Trekking through the thick jungle, Leo Espinosa follows her guide, a wizened tribal elder carrying a long thick walking stick in one hand, a machete in the other. Espinosa’s not sure where they’re headed yet, as she doesn’t speak the tribe’s language – they live deep in Colombia’s Amazon jungle – but she trusts her guide with her life.
The sun pierces the canopy of trees, and Espinosa sweats through her long-sleeved cotton shirt. Finally her guide stops, and points excitedly at something on the ground. Espinosa catches up and peers down into the rich dirt of the rainforest. Hormigas culonas – big-headed ants — scurry across a trench, each carrying 10 times their body weight in leaves. They scuttle into the distance, full of purpose.
Those ants were lucky. Once Espinosa’s brain begins whirling, their successors meet a very different fate: toasted and delicately placed atop a silky, creamy dessert made of macambo, a variety of cacao native to the Amazon. The hard-won treat is ultimately served to hungry diners at the eponymous restaurant Leo that she owns with her daughter in the rainy capital of Bogotá.
Last year, Espinosa was crowned the world’s best female chef by the UK company William Reed, which runs The World’s 50 Best Restaurants list. But far from just purveying exotic meals, she aims to reintroduce Colombia’s ancestral culinary knowledge while supporting the country’s Afro-Colombian and Indigenous communities.
These peoples “know ancestral medicine, very ancient recipes, they know how to protect plants and use them for food or wellness,” she says. “These are teachings that cannot be lost.”
Espinosa helps preserve native traditions through her foundation, FunLeo. She runs it with her daughter, Laura Hernández Espinosa, who is the restaurant’s sommelier. “I’ve always had an important call to serve others,” Hernández says. “And I’m convinced that there can be important transformations from food and cultural assets especially in a country as multi-ethnic, mega- diverse and multicultural as Colombia.”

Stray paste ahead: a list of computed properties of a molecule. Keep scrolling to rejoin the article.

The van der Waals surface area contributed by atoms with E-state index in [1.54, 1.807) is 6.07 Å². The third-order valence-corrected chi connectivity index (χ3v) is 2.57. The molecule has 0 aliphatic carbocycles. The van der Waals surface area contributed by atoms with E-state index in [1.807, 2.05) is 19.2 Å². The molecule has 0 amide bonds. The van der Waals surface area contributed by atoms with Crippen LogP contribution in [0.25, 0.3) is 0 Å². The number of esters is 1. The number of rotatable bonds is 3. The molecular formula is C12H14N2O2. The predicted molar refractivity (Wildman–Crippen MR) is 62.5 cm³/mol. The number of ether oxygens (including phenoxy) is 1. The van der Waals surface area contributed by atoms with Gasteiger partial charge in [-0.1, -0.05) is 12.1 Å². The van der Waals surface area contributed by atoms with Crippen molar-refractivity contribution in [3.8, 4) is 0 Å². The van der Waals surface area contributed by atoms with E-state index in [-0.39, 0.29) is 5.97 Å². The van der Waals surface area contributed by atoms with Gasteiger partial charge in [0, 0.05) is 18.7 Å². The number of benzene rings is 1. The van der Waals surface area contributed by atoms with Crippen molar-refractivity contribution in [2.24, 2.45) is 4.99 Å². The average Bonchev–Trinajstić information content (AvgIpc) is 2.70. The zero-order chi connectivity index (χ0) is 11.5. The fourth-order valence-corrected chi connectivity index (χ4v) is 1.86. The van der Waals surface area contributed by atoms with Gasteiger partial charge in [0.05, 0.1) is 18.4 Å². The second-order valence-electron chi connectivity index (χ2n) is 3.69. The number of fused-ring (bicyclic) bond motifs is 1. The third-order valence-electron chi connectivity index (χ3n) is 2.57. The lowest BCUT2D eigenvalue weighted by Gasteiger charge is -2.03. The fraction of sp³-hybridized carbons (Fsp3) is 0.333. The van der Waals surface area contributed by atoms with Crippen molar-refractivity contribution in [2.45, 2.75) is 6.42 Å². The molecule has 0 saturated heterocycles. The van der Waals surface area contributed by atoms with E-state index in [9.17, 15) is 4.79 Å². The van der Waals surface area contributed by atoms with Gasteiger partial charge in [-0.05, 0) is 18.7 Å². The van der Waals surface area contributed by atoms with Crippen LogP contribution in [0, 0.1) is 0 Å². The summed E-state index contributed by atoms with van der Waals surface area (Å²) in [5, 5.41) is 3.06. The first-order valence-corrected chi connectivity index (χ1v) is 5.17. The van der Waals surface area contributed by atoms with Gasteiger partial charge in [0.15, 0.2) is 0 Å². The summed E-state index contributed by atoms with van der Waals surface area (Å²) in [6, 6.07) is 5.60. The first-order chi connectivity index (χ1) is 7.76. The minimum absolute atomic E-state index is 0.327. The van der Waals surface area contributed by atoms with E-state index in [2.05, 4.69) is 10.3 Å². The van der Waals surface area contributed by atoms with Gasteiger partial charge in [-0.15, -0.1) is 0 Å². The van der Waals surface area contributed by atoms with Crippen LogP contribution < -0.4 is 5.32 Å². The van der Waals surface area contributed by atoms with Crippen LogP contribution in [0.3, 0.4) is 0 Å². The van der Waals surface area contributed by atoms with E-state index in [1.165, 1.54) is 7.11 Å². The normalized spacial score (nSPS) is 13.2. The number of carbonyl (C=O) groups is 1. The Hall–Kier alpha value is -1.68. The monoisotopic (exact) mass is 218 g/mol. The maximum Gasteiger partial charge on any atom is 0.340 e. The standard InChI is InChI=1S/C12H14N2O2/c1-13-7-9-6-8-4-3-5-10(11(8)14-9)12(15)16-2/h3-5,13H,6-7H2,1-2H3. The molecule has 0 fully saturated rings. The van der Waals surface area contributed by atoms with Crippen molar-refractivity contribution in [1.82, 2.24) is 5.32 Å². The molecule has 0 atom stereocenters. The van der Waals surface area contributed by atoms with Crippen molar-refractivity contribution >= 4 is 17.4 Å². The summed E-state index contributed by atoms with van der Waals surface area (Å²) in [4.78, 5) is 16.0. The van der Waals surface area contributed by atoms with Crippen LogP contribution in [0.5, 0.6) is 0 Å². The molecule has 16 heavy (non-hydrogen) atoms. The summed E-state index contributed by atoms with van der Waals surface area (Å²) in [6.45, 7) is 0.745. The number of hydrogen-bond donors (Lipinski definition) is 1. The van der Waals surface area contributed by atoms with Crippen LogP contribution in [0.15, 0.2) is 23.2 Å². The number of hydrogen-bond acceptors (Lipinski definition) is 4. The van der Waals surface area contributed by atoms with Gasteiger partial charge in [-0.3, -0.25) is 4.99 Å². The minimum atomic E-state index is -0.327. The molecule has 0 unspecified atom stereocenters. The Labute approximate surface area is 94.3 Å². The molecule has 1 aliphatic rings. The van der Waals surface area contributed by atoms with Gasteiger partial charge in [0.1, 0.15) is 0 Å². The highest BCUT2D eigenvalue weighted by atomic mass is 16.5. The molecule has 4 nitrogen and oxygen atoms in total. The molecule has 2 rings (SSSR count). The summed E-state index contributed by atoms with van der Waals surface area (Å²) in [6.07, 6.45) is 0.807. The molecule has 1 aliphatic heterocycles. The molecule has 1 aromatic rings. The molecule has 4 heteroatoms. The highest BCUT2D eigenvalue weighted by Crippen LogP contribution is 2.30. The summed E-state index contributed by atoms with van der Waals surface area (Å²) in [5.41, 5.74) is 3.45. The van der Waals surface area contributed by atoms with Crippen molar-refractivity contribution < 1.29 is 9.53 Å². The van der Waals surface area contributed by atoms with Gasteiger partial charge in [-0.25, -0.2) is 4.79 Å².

At Restaurante Leo, diners can indulge in two experiences: downstairs is Espinosa’s territory, serving up dishes featuring arowana, a freshwater fish from the Amazon River, and cacay nut, a fruit grown by the Llaneros people who live in eastern Colombia’s Llanos Plains. Another dish is pülantana, Tayrona cacao mucilage, made with coffee from the Wayuu tribe fromnorthern Colombia and cacao from Tayrona, a tropical rainforest on the Caribbean coast.
Upstairs is Hernández’s turf. Following years of field research, the sommelier released her first line of handcrafted spirits, each of which pay tribute to Colombia’s ecosystems – from boggy páramos in the Andean mountains to hot dry desert dunes in the north. Her latest creation is aguapanela – a traditional fermented soft drink made from sugar cane, the proceeds of which go to FunLeo.
The pair are passionate about raising up the country’s 1.5 million indigenous people, who, like elsewhere in the world, have been historically stripped of their rights and left with little resources. The restaurant is known for its “ciclo-bioma” philosophy, using gastronomy as a tool for social and economic development.